The Magic of Magnolia Moon
Edwina Wyatt, illustrated by Katherine Quinn
If you take time you will find magic in the everyday things of life – that’s how it is for ten year old Magnolia Moon who returns in this her second book. Her kind of magic is found in many different places – in puddles and boots, in umbrellas and hats, bubbles and fairytale books, even in a tree. It’s that rare, quiet sort that’s easily missed if you don’t know how to look and more important, where. I’ve not read the previous one The Secrets of Magnolia Moon but it made no difference to my enjoyment of this story.
Magnolia faces many challenges in this year of being ten: she has a new teacher – could she be a witch, Miss Mackerel has a broom and a black cat? She has to come to terms with the fact that her best friend Imogen May, who has now moved, will form new friendships as will Magnolia herself, but how many best friends can you have? However there’s still plenty of magic for Magnolia – she’s creative, independent and imaginative, she’s quirky, kind and lots of fun; a very special girl, the person you’d love as your best friend.
Cleverly structured – each chapter presents its own scenario that seques neatly into the next and into the whole narrative, with Magnolia always keeping her eyes and ears open to magical possibilities be they mind magic, green magic or perhaps most important of all, the magic that could help her friend Reuben smile again after his parents’ divorce. True magic is found in kindness, bravery, second chances and real love. Creativity, imagination, and magic of course, have power, and this book is a wonderful celebration of all these. I love too the talking grandfather clock – or is it? The author leaves it to the reader to decide about that, and whether Magnolia’s magic is real or imagined – another wonderful feature of the book.
Add to all this the scattering of Katherine Quinn’s gorgeous black and white illustrations and you have an enchanting, immersive story that invites readers to look at the world around them in a different way and to be open to possibilities at any time.
Aziza’s Secret Fairy Door and the Mermaid’s Treasure
Lola Morayo, illustrated by Cory Reid
Macmillan Children’s Books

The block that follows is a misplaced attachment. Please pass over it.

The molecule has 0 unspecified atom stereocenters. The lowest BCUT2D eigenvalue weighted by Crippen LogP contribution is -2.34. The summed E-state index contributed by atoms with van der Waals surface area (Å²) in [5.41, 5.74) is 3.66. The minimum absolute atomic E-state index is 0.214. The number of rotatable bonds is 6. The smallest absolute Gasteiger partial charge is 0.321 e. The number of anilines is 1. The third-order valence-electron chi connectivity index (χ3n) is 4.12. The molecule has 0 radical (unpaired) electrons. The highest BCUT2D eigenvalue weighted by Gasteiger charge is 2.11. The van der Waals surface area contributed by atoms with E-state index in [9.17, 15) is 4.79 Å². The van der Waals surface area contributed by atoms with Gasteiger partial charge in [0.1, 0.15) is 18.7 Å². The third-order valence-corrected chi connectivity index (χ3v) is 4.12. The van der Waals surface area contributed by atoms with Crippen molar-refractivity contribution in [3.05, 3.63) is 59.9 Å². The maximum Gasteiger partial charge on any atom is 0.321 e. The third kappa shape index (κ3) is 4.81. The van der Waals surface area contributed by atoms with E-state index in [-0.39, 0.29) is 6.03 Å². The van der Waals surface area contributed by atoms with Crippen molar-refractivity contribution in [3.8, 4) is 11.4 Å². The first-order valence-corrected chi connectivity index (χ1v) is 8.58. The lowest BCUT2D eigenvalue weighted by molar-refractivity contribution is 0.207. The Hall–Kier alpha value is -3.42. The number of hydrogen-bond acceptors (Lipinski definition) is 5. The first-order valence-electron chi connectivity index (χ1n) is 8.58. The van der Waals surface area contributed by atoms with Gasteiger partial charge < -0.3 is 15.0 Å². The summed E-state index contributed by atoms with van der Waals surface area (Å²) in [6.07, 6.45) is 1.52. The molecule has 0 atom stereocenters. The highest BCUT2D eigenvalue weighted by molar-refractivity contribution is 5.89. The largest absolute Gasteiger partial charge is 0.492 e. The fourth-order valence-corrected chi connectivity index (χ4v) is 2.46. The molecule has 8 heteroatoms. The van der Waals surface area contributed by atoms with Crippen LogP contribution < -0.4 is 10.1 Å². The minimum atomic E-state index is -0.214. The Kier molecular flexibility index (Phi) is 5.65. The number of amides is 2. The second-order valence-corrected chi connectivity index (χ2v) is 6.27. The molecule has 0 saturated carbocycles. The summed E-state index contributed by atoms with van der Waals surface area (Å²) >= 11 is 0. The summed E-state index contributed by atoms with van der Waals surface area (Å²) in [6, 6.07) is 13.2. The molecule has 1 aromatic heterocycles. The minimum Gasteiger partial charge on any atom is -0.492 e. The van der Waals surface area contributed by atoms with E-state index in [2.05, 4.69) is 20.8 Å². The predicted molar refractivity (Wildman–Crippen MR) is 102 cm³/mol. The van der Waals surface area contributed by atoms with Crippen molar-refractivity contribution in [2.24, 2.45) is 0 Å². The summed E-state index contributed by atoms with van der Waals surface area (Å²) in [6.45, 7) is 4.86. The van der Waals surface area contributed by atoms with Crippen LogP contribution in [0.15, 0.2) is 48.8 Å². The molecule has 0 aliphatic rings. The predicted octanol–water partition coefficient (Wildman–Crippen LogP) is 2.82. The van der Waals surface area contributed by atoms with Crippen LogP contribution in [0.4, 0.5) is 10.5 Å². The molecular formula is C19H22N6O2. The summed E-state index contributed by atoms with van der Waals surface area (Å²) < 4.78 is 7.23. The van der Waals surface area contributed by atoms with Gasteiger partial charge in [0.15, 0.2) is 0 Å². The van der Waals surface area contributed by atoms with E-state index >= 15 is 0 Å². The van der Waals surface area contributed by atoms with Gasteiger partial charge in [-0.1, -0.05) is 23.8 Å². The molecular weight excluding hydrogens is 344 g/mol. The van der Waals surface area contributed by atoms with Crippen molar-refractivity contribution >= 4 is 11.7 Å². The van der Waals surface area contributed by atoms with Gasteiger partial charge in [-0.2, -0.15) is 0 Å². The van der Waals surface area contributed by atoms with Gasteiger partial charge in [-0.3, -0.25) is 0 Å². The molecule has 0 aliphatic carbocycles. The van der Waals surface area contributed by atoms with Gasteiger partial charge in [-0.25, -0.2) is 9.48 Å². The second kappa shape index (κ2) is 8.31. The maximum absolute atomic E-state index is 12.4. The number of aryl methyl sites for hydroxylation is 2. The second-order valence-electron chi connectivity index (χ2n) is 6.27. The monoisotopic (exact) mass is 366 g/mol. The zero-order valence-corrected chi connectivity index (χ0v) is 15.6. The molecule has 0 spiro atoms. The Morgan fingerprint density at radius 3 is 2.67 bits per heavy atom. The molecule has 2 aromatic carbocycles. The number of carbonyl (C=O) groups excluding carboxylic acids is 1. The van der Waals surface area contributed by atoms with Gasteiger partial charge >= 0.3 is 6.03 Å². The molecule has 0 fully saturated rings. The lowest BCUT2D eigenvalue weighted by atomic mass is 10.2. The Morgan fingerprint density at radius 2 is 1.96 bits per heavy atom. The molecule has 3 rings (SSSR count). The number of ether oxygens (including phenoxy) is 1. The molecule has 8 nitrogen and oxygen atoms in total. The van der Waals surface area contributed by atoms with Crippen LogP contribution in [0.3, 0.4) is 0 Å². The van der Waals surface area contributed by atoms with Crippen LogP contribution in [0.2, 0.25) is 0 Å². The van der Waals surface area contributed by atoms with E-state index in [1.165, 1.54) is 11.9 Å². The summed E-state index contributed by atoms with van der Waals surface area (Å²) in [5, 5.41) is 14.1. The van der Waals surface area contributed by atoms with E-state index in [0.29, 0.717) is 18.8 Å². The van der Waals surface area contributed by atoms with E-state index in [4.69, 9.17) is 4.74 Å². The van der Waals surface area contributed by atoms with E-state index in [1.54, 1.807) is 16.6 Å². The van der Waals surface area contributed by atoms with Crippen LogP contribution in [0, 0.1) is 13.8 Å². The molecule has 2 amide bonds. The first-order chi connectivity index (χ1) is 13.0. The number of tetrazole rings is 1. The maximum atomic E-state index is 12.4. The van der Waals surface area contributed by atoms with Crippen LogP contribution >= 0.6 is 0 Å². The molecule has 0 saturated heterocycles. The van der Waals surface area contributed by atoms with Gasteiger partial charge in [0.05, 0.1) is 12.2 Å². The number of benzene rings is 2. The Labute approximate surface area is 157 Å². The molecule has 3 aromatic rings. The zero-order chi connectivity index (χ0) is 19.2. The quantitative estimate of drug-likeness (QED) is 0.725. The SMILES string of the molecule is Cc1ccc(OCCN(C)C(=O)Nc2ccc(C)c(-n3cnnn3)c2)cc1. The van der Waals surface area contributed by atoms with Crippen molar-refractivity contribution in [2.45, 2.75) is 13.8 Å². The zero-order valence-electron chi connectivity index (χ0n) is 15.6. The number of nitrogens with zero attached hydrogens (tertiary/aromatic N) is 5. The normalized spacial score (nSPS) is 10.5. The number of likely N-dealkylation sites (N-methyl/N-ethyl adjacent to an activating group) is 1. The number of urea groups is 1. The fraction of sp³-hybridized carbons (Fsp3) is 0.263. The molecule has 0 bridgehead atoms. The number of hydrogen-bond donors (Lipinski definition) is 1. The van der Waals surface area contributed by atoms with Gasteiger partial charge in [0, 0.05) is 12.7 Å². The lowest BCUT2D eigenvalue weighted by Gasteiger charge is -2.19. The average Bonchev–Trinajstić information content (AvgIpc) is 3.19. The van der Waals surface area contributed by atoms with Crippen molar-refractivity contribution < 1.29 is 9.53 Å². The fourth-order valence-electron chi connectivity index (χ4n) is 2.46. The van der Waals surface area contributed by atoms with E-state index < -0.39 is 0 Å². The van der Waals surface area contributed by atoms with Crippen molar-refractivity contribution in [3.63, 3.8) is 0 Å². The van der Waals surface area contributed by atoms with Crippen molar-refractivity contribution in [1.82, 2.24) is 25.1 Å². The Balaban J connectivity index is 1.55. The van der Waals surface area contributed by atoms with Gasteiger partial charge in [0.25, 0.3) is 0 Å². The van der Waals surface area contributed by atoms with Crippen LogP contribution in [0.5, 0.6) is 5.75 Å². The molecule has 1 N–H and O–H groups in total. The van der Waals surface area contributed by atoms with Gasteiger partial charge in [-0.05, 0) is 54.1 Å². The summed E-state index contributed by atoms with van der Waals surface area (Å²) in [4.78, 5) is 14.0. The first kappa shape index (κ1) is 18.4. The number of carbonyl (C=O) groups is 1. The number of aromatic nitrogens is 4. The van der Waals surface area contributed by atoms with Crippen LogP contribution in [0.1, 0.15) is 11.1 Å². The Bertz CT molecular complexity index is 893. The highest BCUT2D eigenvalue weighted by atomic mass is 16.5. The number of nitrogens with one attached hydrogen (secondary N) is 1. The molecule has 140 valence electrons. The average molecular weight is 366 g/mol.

This is the fourth in the magical series of adventures inspired by world mythology and it begins as Aziza and her family are preparing for a camping holiday but the weather conditions are let’s say disappointing. As Aziza half-heartedly finishes her packing she notices tiny seashells guiding her towards something: her fairy door is shining again – it’s time to return to Shimmerton.
Almost the next moment Aziza finds herself on the crowded sandy beach where amidst the masses she sees first the Gigglers creating a drama as always, then at the edge of the shore Peri and Tiko and sitting close by on the rocks, a mermaid. The mermaid introduces herself as Sirena and Aziza is hugely impressed when she hears of some of Sirena’s adventures. Suddenly as they chat the ground begins to shake; Aziza fears it’s an earthquake but her new friend assures her it’s a shell-walker sneezing in its sleep deep underground. But when ice-creams and picnic baskets start flying around, the possibility is that the creature is not asleep but about to emerge, grow huge and endanger the whole of Shimmerton. Fortunately Sirena knows of a magic conch shell that plays a song which could just be the answer to their problem.
With no time to lose and with Sirena’s help, the friends embark on an underwater adventure.
It’s one filled with challenges for Aziza but with her reassuring, empowering friends, can she and they avert disaster?
There are new mythological creatures (details of their origins in folklore are given after the adventure) in this exciting, inclusive, summery seaside story that is perfect for young fantasy lovers just taking off as independent readers.